Ted Cruz’s Dangerous Ideologies

Louis E.V. Nevaer


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Whenever Ted Cruz appears on television, I cringe as unpleasant memories of distant relatives cross my mind, reminding me of things best forgotten. And what is best forgotten is simply the Hispanic political tradition of severity.


Think Francisco Franco. Think Fidel Castro. Think Ted Cruz? Yes, Ted Cruz is a would-be autocrat.


My paternal grandmother, a Galician matron who despised sexism in all its forms, called it “la maldición gallega,” or “the Galician curse.” By that she meant the dreadful and familiar anti-democratic tendency in the political lives of the Hispanic world where dictators, strongmen, caudillos, and caciques have ruled as autocrats.


She was in a position to know. Her maiden name was Bahamonde; she was related to Spanish dictator Francisco Franco, who ruled Spain during his dictatorship with an iron fist. Fidel Castro, with no tolerance for dissent, brought ruin to his country, banishing millions of his fellow countrymen into exile.


And Ted Cruz, today, represents the same menace as someone who wishes to impose a theocracy in the United States.


Ted Cruz’s father, Rafael Bienvenido Cruz, fled Cuba in 1957, becoming a zealous born again preacher. “It’s time we stop being politically correct and start being biblically correct,” the elder Cruz told the Associated Press in 2014.


Ted Cruz follows in his father’s footsteps. His idea—that the separation of Church and State has to be done away with—is consistent with the ideological worldview that characterizes dictatorships in the Hispanic world. Francisco Franco embodied the Catholic Church during his reign of intolerance; Fidel Castro replaced faith in God with faith in himself when Cuba became officially atheist.


That’s the cloth from which Ted Cruz’s political philosophy is cut.


This twisted predisposition resonates in his declarations: “I am blessed to receive a word from God every day in receiving the scriptures and reading the scriptures. And God speaks through the Bible.”


Does America want a leader who claims to have a hotline to heaven? Does America want to impose a Christian version of Sharia law? Does America want “divine right” rule to be restored?


Cruz says, “Sí!”



To his way of thinking, the Bible alone offers the framework for the entirety of civil society.


“I think the Hispanic community, the values that resonate in our community, are fundamentally conservative. They are faith, family, patriotism,” Ted Cruz has said, in English, to non-Hispanic Americans.


My grandmother rolled her eyes in both bewilderment and anger at the manifold manifestations of “the Galician curse” in the Hispanic world. She told stories of an uncle who would caution his daughter on the importance of remaining a virgin by saying, “Remember, no man buys a used shoe.” She told stories of one of Franco’s relatives who, determining that garbanzo beans were meant to be peeled, demanded that his wife peel each garbanzo bean one by one—in dishes that required hundreds of garbanzo beans.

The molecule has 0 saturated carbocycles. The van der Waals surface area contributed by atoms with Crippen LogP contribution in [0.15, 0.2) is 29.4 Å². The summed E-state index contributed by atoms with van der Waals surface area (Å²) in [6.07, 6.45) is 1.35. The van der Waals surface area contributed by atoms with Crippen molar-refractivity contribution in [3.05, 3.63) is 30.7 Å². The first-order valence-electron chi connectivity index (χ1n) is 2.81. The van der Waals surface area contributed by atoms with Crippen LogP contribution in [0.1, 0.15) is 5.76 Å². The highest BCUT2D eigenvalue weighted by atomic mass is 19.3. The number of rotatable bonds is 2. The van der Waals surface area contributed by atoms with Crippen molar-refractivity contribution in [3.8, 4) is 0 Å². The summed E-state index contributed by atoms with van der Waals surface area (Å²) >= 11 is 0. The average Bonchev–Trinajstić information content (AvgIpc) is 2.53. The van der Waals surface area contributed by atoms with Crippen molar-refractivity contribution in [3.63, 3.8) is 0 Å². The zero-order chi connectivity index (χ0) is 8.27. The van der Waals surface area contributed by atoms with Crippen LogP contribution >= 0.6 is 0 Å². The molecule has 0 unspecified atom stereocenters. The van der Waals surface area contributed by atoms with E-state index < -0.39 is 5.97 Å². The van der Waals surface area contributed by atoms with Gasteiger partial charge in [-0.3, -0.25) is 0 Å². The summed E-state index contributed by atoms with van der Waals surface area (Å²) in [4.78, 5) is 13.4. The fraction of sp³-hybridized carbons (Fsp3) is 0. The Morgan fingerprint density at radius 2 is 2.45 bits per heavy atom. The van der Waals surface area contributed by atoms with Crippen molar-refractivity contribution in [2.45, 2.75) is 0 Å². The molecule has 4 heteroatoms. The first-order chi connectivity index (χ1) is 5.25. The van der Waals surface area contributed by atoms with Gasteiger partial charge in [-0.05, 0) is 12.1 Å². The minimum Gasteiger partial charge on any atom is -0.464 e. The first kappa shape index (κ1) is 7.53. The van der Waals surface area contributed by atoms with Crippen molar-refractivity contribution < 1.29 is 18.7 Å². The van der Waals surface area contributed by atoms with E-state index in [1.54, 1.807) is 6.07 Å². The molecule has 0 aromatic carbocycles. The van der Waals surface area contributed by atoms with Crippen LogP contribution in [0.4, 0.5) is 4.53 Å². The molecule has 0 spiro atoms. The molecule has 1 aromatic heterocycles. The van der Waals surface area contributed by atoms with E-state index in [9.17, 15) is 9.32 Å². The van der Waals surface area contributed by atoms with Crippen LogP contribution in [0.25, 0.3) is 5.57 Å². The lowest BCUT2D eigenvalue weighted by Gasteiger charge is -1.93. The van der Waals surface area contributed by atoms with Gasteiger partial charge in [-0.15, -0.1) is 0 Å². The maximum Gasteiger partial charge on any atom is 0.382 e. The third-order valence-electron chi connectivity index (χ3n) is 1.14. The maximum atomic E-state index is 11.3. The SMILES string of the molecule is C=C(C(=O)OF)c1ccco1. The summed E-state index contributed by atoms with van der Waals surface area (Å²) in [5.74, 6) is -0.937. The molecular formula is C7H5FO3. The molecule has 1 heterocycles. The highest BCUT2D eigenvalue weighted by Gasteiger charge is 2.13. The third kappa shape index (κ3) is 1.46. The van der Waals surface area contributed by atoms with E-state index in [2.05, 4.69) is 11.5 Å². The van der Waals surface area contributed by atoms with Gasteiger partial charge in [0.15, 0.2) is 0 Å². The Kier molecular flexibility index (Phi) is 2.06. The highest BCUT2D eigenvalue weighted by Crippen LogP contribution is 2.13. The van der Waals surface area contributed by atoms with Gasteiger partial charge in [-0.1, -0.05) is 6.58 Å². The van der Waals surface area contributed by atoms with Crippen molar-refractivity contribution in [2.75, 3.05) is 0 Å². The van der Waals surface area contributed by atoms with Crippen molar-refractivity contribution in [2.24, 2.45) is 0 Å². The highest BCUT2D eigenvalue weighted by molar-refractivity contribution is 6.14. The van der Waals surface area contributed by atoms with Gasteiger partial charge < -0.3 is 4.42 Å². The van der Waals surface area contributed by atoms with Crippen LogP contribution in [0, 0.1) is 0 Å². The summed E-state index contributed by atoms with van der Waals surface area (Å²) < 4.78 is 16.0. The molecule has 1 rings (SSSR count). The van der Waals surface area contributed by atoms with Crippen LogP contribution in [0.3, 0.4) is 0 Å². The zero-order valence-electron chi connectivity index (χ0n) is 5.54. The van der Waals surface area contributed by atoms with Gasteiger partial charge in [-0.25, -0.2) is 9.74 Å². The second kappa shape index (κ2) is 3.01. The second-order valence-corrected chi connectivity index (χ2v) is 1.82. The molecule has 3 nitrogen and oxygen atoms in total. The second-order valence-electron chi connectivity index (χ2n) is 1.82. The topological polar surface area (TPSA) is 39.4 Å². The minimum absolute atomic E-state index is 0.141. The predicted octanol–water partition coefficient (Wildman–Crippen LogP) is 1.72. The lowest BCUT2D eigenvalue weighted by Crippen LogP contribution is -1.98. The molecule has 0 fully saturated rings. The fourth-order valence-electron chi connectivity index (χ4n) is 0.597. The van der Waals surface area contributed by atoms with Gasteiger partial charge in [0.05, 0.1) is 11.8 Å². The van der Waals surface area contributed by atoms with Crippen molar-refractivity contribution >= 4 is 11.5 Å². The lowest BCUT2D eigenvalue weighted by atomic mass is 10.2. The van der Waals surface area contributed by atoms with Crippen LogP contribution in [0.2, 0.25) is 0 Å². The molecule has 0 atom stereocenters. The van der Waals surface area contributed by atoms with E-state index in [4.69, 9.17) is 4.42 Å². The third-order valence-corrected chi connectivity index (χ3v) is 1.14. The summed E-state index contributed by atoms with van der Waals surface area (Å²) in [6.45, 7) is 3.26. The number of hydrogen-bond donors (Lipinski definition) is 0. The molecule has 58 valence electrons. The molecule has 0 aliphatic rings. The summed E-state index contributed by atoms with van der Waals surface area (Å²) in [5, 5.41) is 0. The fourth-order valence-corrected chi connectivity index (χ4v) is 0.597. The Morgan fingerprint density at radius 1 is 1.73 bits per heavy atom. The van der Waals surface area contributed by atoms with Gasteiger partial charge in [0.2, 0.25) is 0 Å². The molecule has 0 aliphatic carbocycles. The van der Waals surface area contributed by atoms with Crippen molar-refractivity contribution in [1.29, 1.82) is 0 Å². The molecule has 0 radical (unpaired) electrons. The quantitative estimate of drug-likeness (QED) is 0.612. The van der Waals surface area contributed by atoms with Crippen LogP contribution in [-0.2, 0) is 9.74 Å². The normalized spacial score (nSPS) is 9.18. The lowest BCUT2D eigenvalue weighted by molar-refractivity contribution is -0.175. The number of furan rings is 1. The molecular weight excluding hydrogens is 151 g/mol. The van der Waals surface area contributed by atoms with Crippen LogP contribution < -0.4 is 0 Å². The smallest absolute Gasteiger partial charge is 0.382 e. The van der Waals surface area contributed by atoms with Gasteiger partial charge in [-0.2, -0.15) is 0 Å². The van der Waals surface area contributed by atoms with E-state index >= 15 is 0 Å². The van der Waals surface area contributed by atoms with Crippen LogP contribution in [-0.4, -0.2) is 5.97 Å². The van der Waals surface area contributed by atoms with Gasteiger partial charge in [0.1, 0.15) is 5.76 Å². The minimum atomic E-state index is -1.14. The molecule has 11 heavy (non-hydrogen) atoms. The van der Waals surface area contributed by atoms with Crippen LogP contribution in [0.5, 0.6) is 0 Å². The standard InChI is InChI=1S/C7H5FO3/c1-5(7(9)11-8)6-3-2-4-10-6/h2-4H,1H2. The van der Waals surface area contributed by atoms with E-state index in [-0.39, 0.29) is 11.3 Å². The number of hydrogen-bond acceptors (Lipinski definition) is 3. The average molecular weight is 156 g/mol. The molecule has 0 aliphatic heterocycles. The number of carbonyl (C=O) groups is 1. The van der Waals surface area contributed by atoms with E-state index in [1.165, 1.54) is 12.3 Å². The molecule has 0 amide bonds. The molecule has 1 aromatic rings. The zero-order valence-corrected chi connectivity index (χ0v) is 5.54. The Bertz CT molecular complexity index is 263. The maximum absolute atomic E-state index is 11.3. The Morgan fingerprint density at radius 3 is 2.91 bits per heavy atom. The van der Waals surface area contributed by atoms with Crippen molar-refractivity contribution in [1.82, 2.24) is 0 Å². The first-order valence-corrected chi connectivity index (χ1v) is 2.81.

Ted Cruz’s singular world view would lead him to appoint judges to the Supreme Court who would undo social progress that is consistent with what his reading of the Bible tells him has gone “wrong,” including a woman’s right to choose and the right of same-sex couples to marry.


Ted Cruz in the White House would bring the worst of intolerance and religious bigotry of the Hispanic world to the United States. His vision is for our country to turn back the clock and be governed with an iron fist imposing law, order—and God.


Dictators in the Hispanic world have longed to fashion societies where political dissent is crushed, young women are left to wonder what their honor has to do with a new shoe, women are badgered into peeling hundreds of garbanzo beans, and what is not biblically sanctioned is outlawed. These are the vestiges of dictatorship all Hispanic democracies struggle to overcome.


My grandmother loathed what her distant nephew, Franco, had done to Spain. She applauded the reforms introduced after his death and she never looked back at his dictatorship with nostalgia.


Though she is not alive today to recoil in horror at the sight of this would-be strongman, I know the one word she would tell the American people concerning Ted Cruz: “Corran!” “Run!”


Author Bio:


Louis Nevaer is the author of the first guides to Cuba compiled since the re-establishment of relations, Cuba As Never Before, and The Best of Havana: 2016.


From our content partner New America Media

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